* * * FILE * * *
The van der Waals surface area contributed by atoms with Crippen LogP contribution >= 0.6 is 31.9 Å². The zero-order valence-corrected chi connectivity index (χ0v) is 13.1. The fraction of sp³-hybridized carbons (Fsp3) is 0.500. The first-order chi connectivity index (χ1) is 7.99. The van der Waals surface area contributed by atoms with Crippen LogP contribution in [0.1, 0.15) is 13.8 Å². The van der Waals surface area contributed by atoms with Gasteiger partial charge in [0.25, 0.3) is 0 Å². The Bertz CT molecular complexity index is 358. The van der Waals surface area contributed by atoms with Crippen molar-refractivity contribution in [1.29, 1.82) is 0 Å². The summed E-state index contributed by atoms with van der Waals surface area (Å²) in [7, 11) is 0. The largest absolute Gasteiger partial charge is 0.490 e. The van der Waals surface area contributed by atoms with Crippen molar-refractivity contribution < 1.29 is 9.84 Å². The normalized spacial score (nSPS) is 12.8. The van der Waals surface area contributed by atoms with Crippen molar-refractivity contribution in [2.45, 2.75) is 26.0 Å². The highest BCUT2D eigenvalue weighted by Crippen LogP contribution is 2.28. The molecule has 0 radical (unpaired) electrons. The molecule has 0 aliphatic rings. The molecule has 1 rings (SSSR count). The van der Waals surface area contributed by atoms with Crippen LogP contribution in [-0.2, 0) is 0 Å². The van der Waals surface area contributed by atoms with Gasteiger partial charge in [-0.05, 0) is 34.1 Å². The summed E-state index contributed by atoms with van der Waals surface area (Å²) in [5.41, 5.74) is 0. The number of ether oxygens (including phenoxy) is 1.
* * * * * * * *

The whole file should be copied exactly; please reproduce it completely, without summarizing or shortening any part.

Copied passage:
The van der Waals surface area contributed by atoms with Crippen LogP contribution >= 0.6 is 31.9 Å². The zero-order valence-corrected chi connectivity index (χ0v) is 13.1. The fraction of sp³-hybridized carbons (Fsp3) is 0.500. The first-order chi connectivity index (χ1) is 7.99. The van der Waals surface area contributed by atoms with Crippen LogP contribution in [0.1, 0.15) is 13.8 Å². The van der Waals surface area contributed by atoms with Gasteiger partial charge in [0.25, 0.3) is 0 Å². The Bertz CT molecular complexity index is 358. The van der Waals surface area contributed by atoms with Crippen molar-refractivity contribution in [1.29, 1.82) is 0 Å². The summed E-state index contributed by atoms with van der Waals surface area (Å²) in [7, 11) is 0. The largest absolute Gasteiger partial charge is 0.490 e. The van der Waals surface area contributed by atoms with Crippen molar-refractivity contribution < 1.29 is 9.84 Å². The normalized spacial score (nSPS) is 12.8. The van der Waals surface area contributed by atoms with Crippen molar-refractivity contribution in [2.45, 2.75) is 26.0 Å². The highest BCUT2D eigenvalue weighted by Crippen LogP contribution is 2.28. The molecule has 0 radical (unpaired) electrons. The molecule has 0 aliphatic rings. The molecule has 1 rings (SSSR count). The van der Waals surface area contributed by atoms with Crippen LogP contribution in [-0.2, 0) is 0 Å². The van der Waals surface area contributed by atoms with Gasteiger partial charge in [-0.05, 0) is 34.1 Å². The summed E-state index contributed by atoms with van der Waals surface area (Å²) in [5.41, 5.74) is 0. The number of ether oxygens (including phenoxy) is 1.